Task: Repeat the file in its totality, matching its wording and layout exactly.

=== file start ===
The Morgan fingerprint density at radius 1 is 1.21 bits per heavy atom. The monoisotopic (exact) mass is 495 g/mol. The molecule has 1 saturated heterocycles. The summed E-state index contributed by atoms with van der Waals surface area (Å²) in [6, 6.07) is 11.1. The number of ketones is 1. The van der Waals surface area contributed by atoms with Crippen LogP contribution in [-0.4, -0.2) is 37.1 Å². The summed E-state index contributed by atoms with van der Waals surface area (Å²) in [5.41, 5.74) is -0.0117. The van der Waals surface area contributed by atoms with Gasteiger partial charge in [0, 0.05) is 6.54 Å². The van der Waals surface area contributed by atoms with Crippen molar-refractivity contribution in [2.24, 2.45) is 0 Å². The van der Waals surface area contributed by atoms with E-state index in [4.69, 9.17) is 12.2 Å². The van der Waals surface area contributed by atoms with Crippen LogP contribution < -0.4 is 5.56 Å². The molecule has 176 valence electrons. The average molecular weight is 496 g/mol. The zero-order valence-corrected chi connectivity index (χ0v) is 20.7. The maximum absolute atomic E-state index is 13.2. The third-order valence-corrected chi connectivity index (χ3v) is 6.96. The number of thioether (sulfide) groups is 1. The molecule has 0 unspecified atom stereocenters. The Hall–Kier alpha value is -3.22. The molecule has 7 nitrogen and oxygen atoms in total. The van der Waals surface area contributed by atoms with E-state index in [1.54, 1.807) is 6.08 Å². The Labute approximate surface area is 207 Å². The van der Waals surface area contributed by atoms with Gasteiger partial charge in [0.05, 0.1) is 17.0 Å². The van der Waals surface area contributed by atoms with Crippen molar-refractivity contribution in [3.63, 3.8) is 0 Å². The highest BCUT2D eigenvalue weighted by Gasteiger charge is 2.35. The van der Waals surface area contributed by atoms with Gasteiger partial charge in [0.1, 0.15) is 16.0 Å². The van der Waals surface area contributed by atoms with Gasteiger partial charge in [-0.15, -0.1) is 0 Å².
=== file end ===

The Morgan fingerprint density at radius 1 is 1.21 bits per heavy atom. The monoisotopic (exact) mass is 495 g/mol. The molecule has 1 saturated heterocycles. The summed E-state index contributed by atoms with van der Waals surface area (Å²) in [6, 6.07) is 11.1. The number of ketones is 1. The van der Waals surface area contributed by atoms with Crippen LogP contribution in [-0.4, -0.2) is 37.1 Å². The summed E-state index contributed by atoms with van der Waals surface area (Å²) in [5.41, 5.74) is -0.0117. The van der Waals surface area contributed by atoms with Gasteiger partial charge in [0, 0.05) is 6.54 Å². The van der Waals surface area contributed by atoms with Crippen molar-refractivity contribution in [2.24, 2.45) is 0 Å². The van der Waals surface area contributed by atoms with E-state index in [4.69, 9.17) is 12.2 Å². The van der Waals surface area contributed by atoms with Crippen LogP contribution < -0.4 is 5.56 Å². The molecule has 176 valence electrons. The average molecular weight is 496 g/mol. The zero-order valence-corrected chi connectivity index (χ0v) is 20.7. The maximum absolute atomic E-state index is 13.2. The third-order valence-corrected chi connectivity index (χ3v) is 6.96. The number of thioether (sulfide) groups is 1. The molecule has 0 unspecified atom stereocenters. The Hall–Kier alpha value is -3.22. The molecule has 7 nitrogen and oxygen atoms in total. The van der Waals surface area contributed by atoms with E-state index in [1.54, 1.807) is 6.08 Å². The Labute approximate surface area is 207 Å². The van der Waals surface area contributed by atoms with Gasteiger partial charge in [0.05, 0.1) is 17.0 Å². The van der Waals surface area contributed by atoms with Crippen molar-refractivity contribution in [3.63, 3.8) is 0 Å². The highest BCUT2D eigenvalue weighted by Gasteiger charge is 2.35. The van der Waals surface area contributed by atoms with Gasteiger partial charge in [0.1, 0.15) is 16.0 Å². The van der Waals surface area contributed by atoms with Gasteiger partial charge in [-0.15, -0.1) is 0 Å².